Andy,

If it was mine, I would order the Brownells Wilson Link Kit #965-142-000an. It has 5 different length links. It sounds like the link that you have is too short, which does not tightly lock the barrel lugs to the frame lugs. You could also swap the link with the other 1911 you have too see if it makes any difference, also see if the link pin is sloppy.

rklessdriver
August 13, 2014, 06:31 PM
I would strongly caution against fooling with the link in a 1911 unless you fully understand what it does....

Changing the link does alot more than just affect the in battery lock up of the barrel, which BTW is NOT the barrel links job at all... it is intended to control the barrel ttiming in and out of battery.

Too long of a link could put the barrel in the position of when being in lock up, where its sprung between the longer link and the bushing.

Also a longer link without the aid of the correct length barrel feet can allow the barrel to cock to one side in battery or in worst case scenario it will break the slides stop or link itself as the pressure from camming the barrel into battery is concentrated on the small area of the link instead of the barrel feet as the 1911 was designed.

In short somebody that didnt know what they were doing messed it up already, so best thing to do is take it to someone who knows what they are doing. At worst, it'll need a new barrel and bushing fit.
Will

tipoc
August 13, 2014, 08:04 PM
I tend to agree with Restless Driver here. You bought a gun that some fella messed with and messed up. As soon as you saw that Ed Brown bushing it should have been a warning sign. It told you that the gun was not stock. Since they did not sell it with papers attesting that a well known smith had done the work then you had to assume a home job and you took on all the risks associated with that.

Can you post pics of this gun? If you can load up some good clear pics of the top of the locking lugs on the barrel and the lugs on the slide. As well as the gun as a whole.

That there is slight movement of the hood means almost nothing.

tipoc

AndyJ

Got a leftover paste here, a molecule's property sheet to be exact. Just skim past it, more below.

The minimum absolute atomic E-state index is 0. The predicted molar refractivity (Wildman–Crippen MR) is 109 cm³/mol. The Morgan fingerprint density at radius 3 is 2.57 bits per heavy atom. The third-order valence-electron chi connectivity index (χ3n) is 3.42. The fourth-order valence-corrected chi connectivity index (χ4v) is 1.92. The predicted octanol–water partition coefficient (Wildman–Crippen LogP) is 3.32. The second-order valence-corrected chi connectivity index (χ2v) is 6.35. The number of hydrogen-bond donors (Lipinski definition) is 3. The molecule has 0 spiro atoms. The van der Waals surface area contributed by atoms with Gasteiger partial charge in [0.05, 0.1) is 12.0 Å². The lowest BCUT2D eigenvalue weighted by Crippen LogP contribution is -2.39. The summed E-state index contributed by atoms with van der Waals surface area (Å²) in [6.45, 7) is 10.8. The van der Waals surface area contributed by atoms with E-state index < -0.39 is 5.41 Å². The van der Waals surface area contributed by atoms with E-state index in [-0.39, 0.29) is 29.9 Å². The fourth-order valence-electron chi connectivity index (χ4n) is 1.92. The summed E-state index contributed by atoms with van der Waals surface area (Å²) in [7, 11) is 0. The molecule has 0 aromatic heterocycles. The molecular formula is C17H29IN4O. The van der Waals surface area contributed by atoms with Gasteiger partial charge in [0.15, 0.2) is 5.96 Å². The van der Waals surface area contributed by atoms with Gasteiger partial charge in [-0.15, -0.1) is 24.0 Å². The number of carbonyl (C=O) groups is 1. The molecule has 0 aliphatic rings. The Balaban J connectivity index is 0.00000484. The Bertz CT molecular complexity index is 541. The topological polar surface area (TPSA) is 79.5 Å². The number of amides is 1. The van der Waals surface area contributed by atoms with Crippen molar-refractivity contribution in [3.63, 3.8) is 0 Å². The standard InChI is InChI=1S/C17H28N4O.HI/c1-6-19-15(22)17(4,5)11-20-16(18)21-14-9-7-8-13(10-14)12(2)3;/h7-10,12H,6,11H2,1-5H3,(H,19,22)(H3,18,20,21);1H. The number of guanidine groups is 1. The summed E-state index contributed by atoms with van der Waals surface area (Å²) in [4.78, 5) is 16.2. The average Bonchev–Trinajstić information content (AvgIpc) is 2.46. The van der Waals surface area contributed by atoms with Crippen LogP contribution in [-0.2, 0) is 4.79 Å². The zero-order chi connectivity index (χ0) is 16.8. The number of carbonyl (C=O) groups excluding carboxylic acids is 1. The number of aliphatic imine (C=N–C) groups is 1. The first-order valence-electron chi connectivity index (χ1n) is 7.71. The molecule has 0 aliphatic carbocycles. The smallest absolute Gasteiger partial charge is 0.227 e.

August 13, 2014, 08:08 PM
Nah,

Seems like the main subject matter is to ridicule me for making a bad purchase. I came here looking for solid advice which is scarce. FWIW, the Gunbroker pics prior to purchase showed nothing but a solid gun from a reputable seller.

JTQ
August 13, 2014, 08:17 PM
No, I think the main point is you need to take it to somebody that knows what they are doing. As I've mentioned, I'm not a gunsmith either, I would need to take it to a gunsmith too. There is not shame in that. The 1911 is not a Glock, parts don't just drop in.

I do think the problem is the barrel bushing was not done properly when the previous owner replaced the collet bushing, as I mentioned earlier in post #5. However, there have been a bunch of different suggestions for what the problem is, but we are all just guessing. A professional gunsmith, that knows his/her way around a 1911 could probably figure out the problem in just a few minutes.

Good luck. I hope it works out for you.

tipoc
August 13, 2014, 08:41 PM
Well, I'm not ridiculing you. But you have to realize that you began this thread by denouncing a factory made Colt. Only after a post or two was it possible to figure out that the gun was a used gun that had been worked on by someone else before you got it.

I'm not making fun at all. Never buy a gun without the right of return. Period. It takes time to see the difference between a stock gun and one that has been added to.

You bought it from a reputable dealer and you had the right to expect it was what he said it was. But it wasn't.

In this case you have your work cut out for you.

Pics would help folks some in making useful suggestions beyond just suggesting swapping out parts. It would give folks here a chance to see what might be wrong or worn.

One of the better suggestions is to take it to a gun smith who can look it over and at least give an experienced opinion on the gun.

tipoc

Drail
August 13, 2014, 10:53 PM
If the barrel is damaged or worn internally playing with different links isn't going to help (and as mentioned could cause much more serious issues). I would order a Storm Lake match barrel and have it fitted with a new bushing if you want to squeeze the best accuracy out of the gun. Storm Lake also makes a "drop in" barrel that won't be as tight as a hand fitted barrel but will almost certainly be much better than the barrel Colt installed. I have installed them in a lot of guns over the years and the difference in accuracy was amazing. Colt made some really good barrels (if they fit) and they made some not so good ones. You could have bought this gun brand new and still had the same issue.